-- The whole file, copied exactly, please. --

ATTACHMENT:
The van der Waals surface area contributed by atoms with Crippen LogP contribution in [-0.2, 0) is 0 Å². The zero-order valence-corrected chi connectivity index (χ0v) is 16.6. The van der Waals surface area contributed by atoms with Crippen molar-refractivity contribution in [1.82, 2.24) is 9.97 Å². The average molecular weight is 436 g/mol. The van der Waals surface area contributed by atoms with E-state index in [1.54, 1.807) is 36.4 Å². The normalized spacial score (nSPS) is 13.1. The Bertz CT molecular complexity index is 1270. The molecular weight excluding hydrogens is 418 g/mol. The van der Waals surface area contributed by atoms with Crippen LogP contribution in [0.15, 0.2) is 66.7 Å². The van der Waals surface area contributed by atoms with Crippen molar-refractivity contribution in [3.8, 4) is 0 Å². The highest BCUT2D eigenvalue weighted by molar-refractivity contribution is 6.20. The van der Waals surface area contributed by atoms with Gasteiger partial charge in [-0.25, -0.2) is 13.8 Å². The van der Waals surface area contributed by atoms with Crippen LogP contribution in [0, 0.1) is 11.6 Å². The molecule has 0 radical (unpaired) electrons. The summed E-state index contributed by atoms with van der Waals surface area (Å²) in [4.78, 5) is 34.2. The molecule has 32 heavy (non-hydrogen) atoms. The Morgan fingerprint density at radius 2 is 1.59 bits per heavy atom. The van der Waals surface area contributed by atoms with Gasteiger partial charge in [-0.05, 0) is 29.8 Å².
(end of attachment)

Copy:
The van der Waals surface area contributed by atoms with Crippen LogP contribution in [-0.2, 0) is 0 Å². The zero-order valence-corrected chi connectivity index (χ0v) is 16.6. The van der Waals surface area contributed by atoms with Crippen molar-refractivity contribution in [1.82, 2.24) is 9.97 Å². The average molecular weight is 436 g/mol. The van der Waals surface area contributed by atoms with E-state index in [1.54, 1.807) is 36.4 Å². The normalized spacial score (nSPS) is 13.1. The Bertz CT molecular complexity index is 1270. The molecular weight excluding hydrogens is 418 g/mol. The van der Waals surface area contributed by atoms with Crippen LogP contribution in [0.15, 0.2) is 66.7 Å². The van der Waals surface area contributed by atoms with Crippen molar-refractivity contribution in [3.8, 4) is 0 Å². The highest BCUT2D eigenvalue weighted by molar-refractivity contribution is 6.20. The van der Waals surface area contributed by atoms with Gasteiger partial charge in [-0.25, -0.2) is 13.8 Å². The van der Waals surface area contributed by atoms with Crippen LogP contribution in [0, 0.1) is 11.6 Å². The molecule has 0 radical (unpaired) electrons. The summed E-state index contributed by atoms with van der Waals surface area (Å²) in [4.78, 5) is 34.2. The molecule has 32 heavy (non-hydrogen) atoms. The Morgan fingerprint density at radius 2 is 1.59 bits per heavy atom. The van der Waals surface area contributed by atoms with Gasteiger partial charge in [-0.05, 0) is 29.8 Å².